Make Your Movie: Screenwriting – The First Draft

It all starts with the script.

Whether you are a director, producer, gaffer or cinematographer, we all know that the start of any collaborative effort starts with the all important script.  Changes will always be made and though (unfortunate as it may be) the script is never the end all say all to a film, short or feature, there is much to be said about the process of coming up with something that a producer and/or director will give the green light on.

The following is taken from a now defunct blog I wrote about my process when first developing an idea for the screen and writing the first draft.  I share it with you through this series in hopes that it will help those of you who are “hyphen filmmakers”. (Writer-director-producer-editor, etc.)

There are plenty of blogs out there with advice on screenwriting and the writing process.  Below is simply my take on a very broad subject.  Enjoy!

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I take my phone everywhere.  On that phone is this nifty little app called Inkpad Notepad.  I love it!  You can jot down notes from anywhere and they sync with your online Google account.  When I get home I just copy and paste to a word document and that’s the first step of my concept for a new film.

Usually it’s a scenario: what if this happens to this person but…

Now, I sit with my laptop on… well… my lap (duh!) and I get to work.  A one or two page synopsis is usually what follows.  Just the gist of what happens in the story.  Beginning, middle and end; usually.

At this point, I let it simmer.  For a few weeks I keep this idea in my head.  Developing it but not trying too hard.  I think about characters.  If there are about a handful, I can usually keep track of these in my head for the most part.  More than 5-6 I open up another document.  Depending on where I am this is, again, either via Inkpad or  a Word document.  I don’t even get into names yet, in fact, I make it a point to avoid this altogether.  But I will call them something like “Female Lead”, “Best Friend”, etc.  I get to know them and their goals by character mapping, but that’s a whole other post.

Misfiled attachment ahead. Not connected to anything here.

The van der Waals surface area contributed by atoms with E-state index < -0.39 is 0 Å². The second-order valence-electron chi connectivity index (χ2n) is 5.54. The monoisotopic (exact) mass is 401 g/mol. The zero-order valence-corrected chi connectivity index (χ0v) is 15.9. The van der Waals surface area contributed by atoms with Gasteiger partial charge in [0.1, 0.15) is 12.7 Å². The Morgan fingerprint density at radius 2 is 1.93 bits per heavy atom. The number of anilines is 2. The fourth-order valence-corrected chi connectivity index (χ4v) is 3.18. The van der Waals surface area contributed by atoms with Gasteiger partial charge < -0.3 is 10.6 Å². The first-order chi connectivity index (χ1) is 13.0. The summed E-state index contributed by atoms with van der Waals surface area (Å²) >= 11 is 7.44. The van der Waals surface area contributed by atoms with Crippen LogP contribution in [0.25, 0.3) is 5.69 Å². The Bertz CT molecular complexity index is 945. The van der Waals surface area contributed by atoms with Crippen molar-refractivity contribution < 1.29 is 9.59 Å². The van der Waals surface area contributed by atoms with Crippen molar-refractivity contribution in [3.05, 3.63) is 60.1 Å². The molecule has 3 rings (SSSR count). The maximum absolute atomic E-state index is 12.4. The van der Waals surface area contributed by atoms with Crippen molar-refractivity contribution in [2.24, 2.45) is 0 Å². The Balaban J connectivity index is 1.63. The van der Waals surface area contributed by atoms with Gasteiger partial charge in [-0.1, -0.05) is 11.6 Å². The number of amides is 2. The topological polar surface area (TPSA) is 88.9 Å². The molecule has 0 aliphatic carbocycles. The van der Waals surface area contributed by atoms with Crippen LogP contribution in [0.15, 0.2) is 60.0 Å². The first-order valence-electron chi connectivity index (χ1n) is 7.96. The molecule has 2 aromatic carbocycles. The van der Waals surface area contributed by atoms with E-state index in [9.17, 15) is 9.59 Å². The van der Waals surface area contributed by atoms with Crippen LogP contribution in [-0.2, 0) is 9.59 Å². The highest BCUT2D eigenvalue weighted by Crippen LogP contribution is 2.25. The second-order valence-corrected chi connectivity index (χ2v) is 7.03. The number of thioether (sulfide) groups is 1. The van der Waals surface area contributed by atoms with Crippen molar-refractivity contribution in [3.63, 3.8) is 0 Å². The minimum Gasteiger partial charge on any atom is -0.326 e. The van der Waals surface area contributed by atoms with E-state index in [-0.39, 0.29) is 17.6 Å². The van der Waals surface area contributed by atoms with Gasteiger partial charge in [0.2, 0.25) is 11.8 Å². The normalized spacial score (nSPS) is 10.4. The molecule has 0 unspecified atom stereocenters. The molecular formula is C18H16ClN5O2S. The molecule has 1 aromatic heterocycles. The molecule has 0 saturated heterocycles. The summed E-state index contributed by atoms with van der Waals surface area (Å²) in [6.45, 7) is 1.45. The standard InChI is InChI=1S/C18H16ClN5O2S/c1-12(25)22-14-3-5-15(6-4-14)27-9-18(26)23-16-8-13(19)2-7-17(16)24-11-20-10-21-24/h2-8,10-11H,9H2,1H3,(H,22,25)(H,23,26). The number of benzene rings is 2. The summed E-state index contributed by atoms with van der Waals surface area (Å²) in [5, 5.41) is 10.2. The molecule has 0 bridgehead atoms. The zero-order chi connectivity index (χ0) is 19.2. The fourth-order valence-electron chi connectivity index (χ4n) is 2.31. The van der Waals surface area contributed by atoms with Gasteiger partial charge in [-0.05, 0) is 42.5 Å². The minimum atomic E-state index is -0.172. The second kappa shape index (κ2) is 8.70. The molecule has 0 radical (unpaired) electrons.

Once I’ve had a bit of time to think about the story I’m working on, I sit down and write more about the events that happen in the film.  I’ll work out the details about my original idea with a step outline or “beat sheet”.  This is where I work out where the events take place and how the character arcs will develop.  I try to imagine exactly how I want the film to look once it’s done, but I only use this as a blueprint.  I jot down each scene as a bullet point of the outline.  For me this is the most important step in the process of developing a film.  Second only to the rewrite.  However, I try not to spend too much time over working the outline because if there is anything that needs tweaking I’ll do that in the rewrite.

Writing the first draft of your script can be daunting.  However, if you’ve taken all the necessary protocols it’s just a matter of sitting down and getting it done.  I’ve heard lots of advice when it comes to the development phase of a film.  Here’s my take on the first draft process:

  1. OUTLINE, OUTLINE, OUTLINE!  I can’t emphasize this enough.  An outline serves two purposes:  It keeps you on track when writing your first draft and, more importantly, it maintains your original idea’s integrity.  You might not think it but your original concept/story idea will change and shift in your head as time passes.  To the point where, by the time you get down to writing it, it’s an altogether different story than when you began.  Your outline puts that initial thought process in a time capsule you can easily access when you are ready to write your first draft.
  2. Get it over and done with FAST.  You don’t want to spend too much time on your first draft.  Why?  Your first draft will be crappy.  The more time you dedicate to the rewrite, the better your script will be, so don’t waste all that creativity on your first draft.  With your outline as your guide, jot down the general idea of each scene as quickly as possible.  Try as hard as you can to ignore the editor in your head.  Allow yourself to make as many spelling mistakes, grammar and diction sins and forget you know any rules of punctuation at all.
  3. Announce a deadline.  This will help you achieve step 2.  Everyone knows goals are a good thing to have, but if you keep it to yourself it does you no good whatsoever.  Tell your fellow writers (or non-writers if you need to) when your deadline is.  If you know there is someone else out there to hold you accountable you are more likely to meet your deadline.  Otherwise you might fall into the bad habit of granting yourself too many extensions.

There’s a lot more to it than just these three steps but it’s a good start.  Now hurry up and finish that first draft!

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